Learning for the Future: Educating Career Fisheries and Wildlife Professionals, Published By: Mammal Society of Japan 2016

Posted in September 2020

This is such an interesting piece of research from 2016. If you are a graduate interested in working in wildlife conservation then this is very valuable reading.

Finding a route into conservation or environmental jobs....

The knowledge, skills, and abilities needed to become successful and effective fish and wildlife biologists have changed over time as our professions have evolved. The national and international demand for professionals trained in these fields has also changed with increasing interest in environmental protection and changes in environmental policy and national economies. Regardless of demand, these careers have increased in popularity over the past 10-15 years with the advent of television programming featuring wildlife and the work of fish and wildlife professionals (Dingwall and Aldridge 2006).

The demand for fish and wildlife biologists is difficult to determine from an international perspective because most countries do not publish statistics that project the future needs within these careers. More data are available within the United States, which regularly publishes statistics on current and projected occupations.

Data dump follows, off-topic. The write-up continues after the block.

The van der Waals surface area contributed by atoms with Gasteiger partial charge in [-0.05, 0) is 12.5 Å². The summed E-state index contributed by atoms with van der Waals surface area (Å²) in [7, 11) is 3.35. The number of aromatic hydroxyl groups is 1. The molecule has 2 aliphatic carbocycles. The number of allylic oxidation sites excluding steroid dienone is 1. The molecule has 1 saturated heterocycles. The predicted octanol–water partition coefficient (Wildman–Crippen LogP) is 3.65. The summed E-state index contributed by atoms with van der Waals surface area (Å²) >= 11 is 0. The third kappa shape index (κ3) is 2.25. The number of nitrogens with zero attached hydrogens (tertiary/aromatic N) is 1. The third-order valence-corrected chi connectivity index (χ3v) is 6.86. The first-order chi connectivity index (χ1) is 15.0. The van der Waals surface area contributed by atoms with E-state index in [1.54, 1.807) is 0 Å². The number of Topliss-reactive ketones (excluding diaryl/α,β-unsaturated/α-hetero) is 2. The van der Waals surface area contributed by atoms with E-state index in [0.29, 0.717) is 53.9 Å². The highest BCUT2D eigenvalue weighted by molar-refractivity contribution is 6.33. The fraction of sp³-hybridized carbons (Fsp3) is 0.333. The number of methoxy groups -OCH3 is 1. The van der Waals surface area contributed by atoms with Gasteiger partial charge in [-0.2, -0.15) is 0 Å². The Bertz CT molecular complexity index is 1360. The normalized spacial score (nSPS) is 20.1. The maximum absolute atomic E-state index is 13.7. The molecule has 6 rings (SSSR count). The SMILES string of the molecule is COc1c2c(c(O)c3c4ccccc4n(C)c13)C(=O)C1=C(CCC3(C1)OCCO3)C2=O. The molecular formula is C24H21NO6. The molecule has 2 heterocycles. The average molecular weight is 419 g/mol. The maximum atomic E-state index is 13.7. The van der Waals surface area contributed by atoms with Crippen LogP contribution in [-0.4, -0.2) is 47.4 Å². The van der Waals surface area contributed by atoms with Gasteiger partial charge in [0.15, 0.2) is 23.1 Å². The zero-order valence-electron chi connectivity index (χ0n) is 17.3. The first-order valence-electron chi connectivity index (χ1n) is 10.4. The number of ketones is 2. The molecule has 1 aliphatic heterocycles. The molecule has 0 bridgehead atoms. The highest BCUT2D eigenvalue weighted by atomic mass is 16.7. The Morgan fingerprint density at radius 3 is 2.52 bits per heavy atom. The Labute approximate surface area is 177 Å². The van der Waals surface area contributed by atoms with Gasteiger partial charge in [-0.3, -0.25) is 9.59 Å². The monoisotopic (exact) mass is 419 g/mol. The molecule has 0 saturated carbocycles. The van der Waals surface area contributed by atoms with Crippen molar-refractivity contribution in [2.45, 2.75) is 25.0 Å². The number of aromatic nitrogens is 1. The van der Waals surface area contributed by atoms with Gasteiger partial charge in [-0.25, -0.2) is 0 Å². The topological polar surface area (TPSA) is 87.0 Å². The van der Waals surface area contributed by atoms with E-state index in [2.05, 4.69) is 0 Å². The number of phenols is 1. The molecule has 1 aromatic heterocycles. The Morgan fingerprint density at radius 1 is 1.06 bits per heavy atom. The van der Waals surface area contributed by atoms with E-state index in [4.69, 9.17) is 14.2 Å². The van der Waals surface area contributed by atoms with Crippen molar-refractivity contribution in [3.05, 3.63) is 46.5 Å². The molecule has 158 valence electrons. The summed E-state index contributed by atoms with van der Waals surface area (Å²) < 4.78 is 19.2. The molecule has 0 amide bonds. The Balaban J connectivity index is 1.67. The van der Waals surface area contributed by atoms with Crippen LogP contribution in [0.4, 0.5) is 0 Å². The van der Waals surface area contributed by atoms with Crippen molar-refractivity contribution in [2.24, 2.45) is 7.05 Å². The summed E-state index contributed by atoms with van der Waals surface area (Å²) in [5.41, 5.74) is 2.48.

In the United States, employment in occupations that typically employ college graduates with degrees in natural resources is projected to increase between 0.5% and 20% from now until 2022 depending on the specific occupation (Table 1). I assume that these trends are similar in most developed countries with substantial levels of environmental protection and related governmental institutions. Job growth is probably less robust in underdeveloped countries, but is likely to expand rapidly as additional environmental protections are enacted, as was seen in the United States in the 1970s and 1980s. The United States also is anticipating what has been called a 'retirement tsunami' in the fisheries and wildlife professions because 25-30% of the workforce is retirement eligible (Julian and Yeager 2002).

In this paper, I present my views on educating future career professionals in the fisheries and wildlife professions. I discuss who we need to educate to meet the professions’ needs as well as what these career professionals will need to know and how we will need to educate and train them. My perspective is predominately North American and is based on my 25-year career as an academic. My perspective is also colored by my membership in The Wildlife Society and the American Fisheries Society, 13 years as a university administrator and eight years as a member of the Oregon Fish and Wildlife Commission.

This paper primarily focuses on formal secondary educational programs and institutions, but I acknowledge the huge demand and need for science education targeting the general public and primary education (Hallerman et al. 2014)

This article was originally published here file:///C:/Users/Owner/AppData/Local/Temp/041.041.0203.pdf

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